The Asia-Pacific Security program seeks to inform the exercise of U.S. strategic leadership and engagement across the world’s most dynamic region. Research on defense, diplomatic, economic, and other trends in the Indo-Pacific area help illuminate smart, pragmatic ways to compete and cooperate with diverse actors and identify emerging challenges such as transnational terrorism and cyber deterrence. Developing integrated strategies for preserving peace and stability in the region, particularly on the Korean Peninsula and in maritime Asia, are at the locus of program activity. Projects also focus on modernizing traditional alliances, building the capacity of new partners, and shaping a growing web of intra-Asian security ties. The program leverages the rich experience of its team, deep relationships in the region and in Washington, and CNAS’ convening power to shape and elevate the conversation on U.S. policy across a changing Asia.
As part of CNAS’ Papers for the Next President Series, Asia-Pacific Security program Director Dr. Patrick Cronin authored “Sustaining the Rebalance in Southeast Asia: Challenges and Opportunities Facing the Next Administration.” The report proposes a five-part agenda the next president can pursue in his or her first 100 days to maximize the U.S. position in Southeast Asia. This report is also part of the Derwin Pereira Southeast Asia Foreign Policy Series at CNAS, which convenes a bipartisan group of current and former senior government and regional specialists to discuss the diplomatic, economic, and security dimensions of Southeast Asia policy for the next administration.
With its extensive experience and deep regional relationships, the program is able to elevate the discussion of developments in the region with thoughtful and timely analysis. In anticipation of the ruling from the International Tribunal on the Law of the Sea under the Permanent Court of Arbitration at The Hague in the case commonly known as Philippines v. China, CNAS experts Dr. Mira Rapp-Hooper and Harry Krejsa assessed the range of prospective decisions and evaluated their broader implications in the report “Reefs, Rocks, and the Rule of Law.” Additionally, prior to President Barack Obama’s trip to Laos for the East Asia Summit and U.S. engagement with ASEAN, Frank Albert, a nonresident fellow with the CNAS Asia-Pacific Security Program, wrote “Laos in the World Spotlight: The East Asian Summit and Next Steps in U.S.-Lao Relations.”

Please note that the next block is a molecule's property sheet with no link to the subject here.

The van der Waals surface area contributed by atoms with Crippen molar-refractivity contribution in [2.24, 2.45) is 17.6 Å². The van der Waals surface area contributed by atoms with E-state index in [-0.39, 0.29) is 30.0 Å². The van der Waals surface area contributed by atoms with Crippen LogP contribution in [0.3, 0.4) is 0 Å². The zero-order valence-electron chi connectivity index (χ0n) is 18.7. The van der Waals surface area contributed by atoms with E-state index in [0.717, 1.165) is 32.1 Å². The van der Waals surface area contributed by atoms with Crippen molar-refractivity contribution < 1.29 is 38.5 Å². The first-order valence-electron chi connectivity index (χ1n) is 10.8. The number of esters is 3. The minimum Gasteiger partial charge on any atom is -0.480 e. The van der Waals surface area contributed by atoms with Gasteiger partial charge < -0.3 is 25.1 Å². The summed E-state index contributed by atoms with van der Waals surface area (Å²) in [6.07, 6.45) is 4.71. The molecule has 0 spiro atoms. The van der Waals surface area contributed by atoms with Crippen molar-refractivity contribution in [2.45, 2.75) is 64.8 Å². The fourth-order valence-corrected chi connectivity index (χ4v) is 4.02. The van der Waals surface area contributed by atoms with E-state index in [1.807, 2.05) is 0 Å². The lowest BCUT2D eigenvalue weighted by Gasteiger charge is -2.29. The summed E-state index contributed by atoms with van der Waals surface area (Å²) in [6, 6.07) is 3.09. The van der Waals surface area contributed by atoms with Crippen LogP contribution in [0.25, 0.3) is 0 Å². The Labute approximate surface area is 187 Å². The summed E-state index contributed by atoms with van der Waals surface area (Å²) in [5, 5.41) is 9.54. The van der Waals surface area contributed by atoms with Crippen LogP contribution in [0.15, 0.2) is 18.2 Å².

Demonstrating the program’s convening role, in January it brought together Washington policymakers, foreign policy scholars, and diplomats from around the world for an event featuring the Honorable Julie Bishop, Minister for Foreign Affairs of Australia. Following her address on the future of the Asia-Pacific and the U.S.-Australian relationship, CNAS CEO Michèle Flournoy moderated a discussion and Q&A session. Later, at the CNAS 2016 Annual Conference, Dr. Cronin engaged with Chief of Naval Operations Admiral John Richardson and Washington Post foreign editor Doug Jehl to discuss the future of the global commons, the challenges of A2/AD, and how technological advancement may change regional balances of power.
Looking ahead, the Asia-Pacific Security program will focus on the Counterbalance project, which strives to anticipate Chinese responses to U.S. efforts in the Asia-Pacific, and the Korea and the Third Offset project, which examines the impact of defense modernization and innovation efforts for the U.S.-South Korea alliance.